SPICE UP YOUR LIFE: 5 Amazonian delicacies for the adventurous eater

Everyone’s heard of (or had the pleasure of tasting) the classic Peruvian culinary experiences like ceviche and the liquor Pisco, but with nearly two thirds of the country covered in […]

Everyone’s heard of (or had the pleasure of tasting) the classic Peruvian culinary experiences like ceviche and the liquor Pisco, but with nearly two thirds of the country covered in Amazonian rainforest, it’s easy to see how the region has developed its own unique cuisine.

Some feasts are the type that you’d never expect to see in your local restaurant or supermarket, but for those who are willing to try new things, you’ll be in for a tasty delight!

In Iquitos, a city in the heart of the Amazon, the food markets are overflowing with exotic fruits, spices and flavours that you might only ever see in this corner of the world.

For those who are looking for an easy and luxurious way to try out these Amazonian delicacies, a number of river cruises specifically serve (or stop for) local cuisine.




Credit: Rainforest Cruises / PromPeru

This worm is such a commonplace food in Amazon regions that it is often seen as a symbol representing the cuisine as a whole.

A wander through any of the markets around Iquitos or any of the other Amazon towns will be full to the brim with bundles of Suri-on-a-stick.

When fried, it’s described as having a crispy skin, with a creamy, fatty texture inside, almost like chorizo.

A lot of locals prefer it raw, simply opening the skin and sucking out the meat. Further, this little critter is super healthy for you to snack on.




Credit: Juan Puelles / PromPeru

If you’ve ever been wondering how best to combine your bananas and some pork, then don’t worry, the culinary masters in Amazonian Peru are a few steps ahead of you.

Tacachos Cecina recipes see bananas peeled, cut and then fried, before being hand-pressed into tasty balls with fried pork.

The combination of sweet banana and the savoury pork work perfectly, but the Tacachos (just the banana) can be served with chicken, chorizo – like in the image above – or a number of other meats.




Credit: Tony Dunnell / Tripsavvy

The Juanes delicacies (named for the feast day of St. John the Baptist, when it is traditionally eaten), is the perfect all-in-one meal from the Amazon.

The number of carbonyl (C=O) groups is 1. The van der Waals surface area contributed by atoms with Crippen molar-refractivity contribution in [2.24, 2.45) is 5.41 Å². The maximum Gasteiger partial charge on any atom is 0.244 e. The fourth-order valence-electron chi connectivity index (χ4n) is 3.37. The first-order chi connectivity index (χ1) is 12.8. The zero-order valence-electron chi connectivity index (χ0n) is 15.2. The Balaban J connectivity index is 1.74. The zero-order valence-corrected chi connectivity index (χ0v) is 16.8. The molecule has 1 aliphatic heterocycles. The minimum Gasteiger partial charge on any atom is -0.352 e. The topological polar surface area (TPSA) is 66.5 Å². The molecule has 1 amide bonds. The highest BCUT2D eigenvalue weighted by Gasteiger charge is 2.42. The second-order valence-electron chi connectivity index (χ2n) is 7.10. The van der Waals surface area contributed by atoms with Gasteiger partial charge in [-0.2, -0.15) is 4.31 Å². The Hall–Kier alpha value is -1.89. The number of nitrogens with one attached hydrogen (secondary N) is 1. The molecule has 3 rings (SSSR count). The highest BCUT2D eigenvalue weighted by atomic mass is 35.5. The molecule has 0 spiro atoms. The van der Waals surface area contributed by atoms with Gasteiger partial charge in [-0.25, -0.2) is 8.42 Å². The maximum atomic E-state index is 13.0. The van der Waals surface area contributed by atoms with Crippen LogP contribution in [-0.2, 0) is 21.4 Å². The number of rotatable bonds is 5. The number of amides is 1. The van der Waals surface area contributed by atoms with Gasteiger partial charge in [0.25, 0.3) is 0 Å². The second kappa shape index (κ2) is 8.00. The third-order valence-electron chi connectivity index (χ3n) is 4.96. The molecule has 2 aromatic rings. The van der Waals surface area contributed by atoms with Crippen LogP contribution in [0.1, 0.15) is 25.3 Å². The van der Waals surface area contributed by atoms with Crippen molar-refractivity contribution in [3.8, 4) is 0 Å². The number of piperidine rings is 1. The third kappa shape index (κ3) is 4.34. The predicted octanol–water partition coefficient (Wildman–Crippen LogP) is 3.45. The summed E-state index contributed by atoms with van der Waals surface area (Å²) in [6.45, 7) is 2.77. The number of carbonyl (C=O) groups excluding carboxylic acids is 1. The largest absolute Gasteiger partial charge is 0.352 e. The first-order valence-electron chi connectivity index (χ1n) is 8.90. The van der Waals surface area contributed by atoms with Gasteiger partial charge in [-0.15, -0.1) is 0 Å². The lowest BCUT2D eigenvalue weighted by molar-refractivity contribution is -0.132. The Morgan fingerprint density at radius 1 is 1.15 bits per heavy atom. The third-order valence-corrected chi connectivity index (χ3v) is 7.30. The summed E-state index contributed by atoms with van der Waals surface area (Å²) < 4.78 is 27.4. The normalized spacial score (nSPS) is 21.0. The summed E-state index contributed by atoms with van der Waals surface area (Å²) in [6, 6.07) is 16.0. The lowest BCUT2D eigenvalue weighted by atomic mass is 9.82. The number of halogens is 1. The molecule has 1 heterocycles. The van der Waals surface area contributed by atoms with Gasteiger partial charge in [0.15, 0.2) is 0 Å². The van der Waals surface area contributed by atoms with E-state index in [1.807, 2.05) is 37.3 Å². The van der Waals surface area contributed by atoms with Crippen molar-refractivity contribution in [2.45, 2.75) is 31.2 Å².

Most commonly, pieces of chicken are roasted or boiled before being wrapped in a giant Bijao leaf with boiled eggs, rice, herbs, spices and vegetables.

This wrapped parcel is then boiled together in clay pots and served as one package. Other regional varieties are served with fish or pork, and mixed with different herbs and spices to suit.




Credit: Gilda Bohl / PromPeru

This red cherry-sized fruit might already be on the radar for people who try to stay up-to-date with health food trends.

Often sold as a new “superfood” in powder form in Western markets due to its exceptional vitamin C content, back in its home, the Camu Camu is often used to flavour sweets and ice cream when it isn’t being enjoyed for its fresh, acidic taste.

Another common place to find the fruit is mixed into the classic Peruvian drink, Pisco.




Credit: Peru Delights

This chilli pepper has been named by renowned celebrity chef Gaston Acurio as the most important ingredient in Peruvian cuisine, and features in many dishes.

It’s commonly ground up and made into Aji Amarillo paste, which can feature in everything from roasted chicken dishes to potato salads.

For those who aren’t great with the burning feeling in their mouth, it’s considered hot on the Scoville scale (30,000 to 50,000 to be exact), which measures the spiciness of chili, and blends well with onion and garlic.

For more culinary experiences in Peru, visit https://www.peru.travel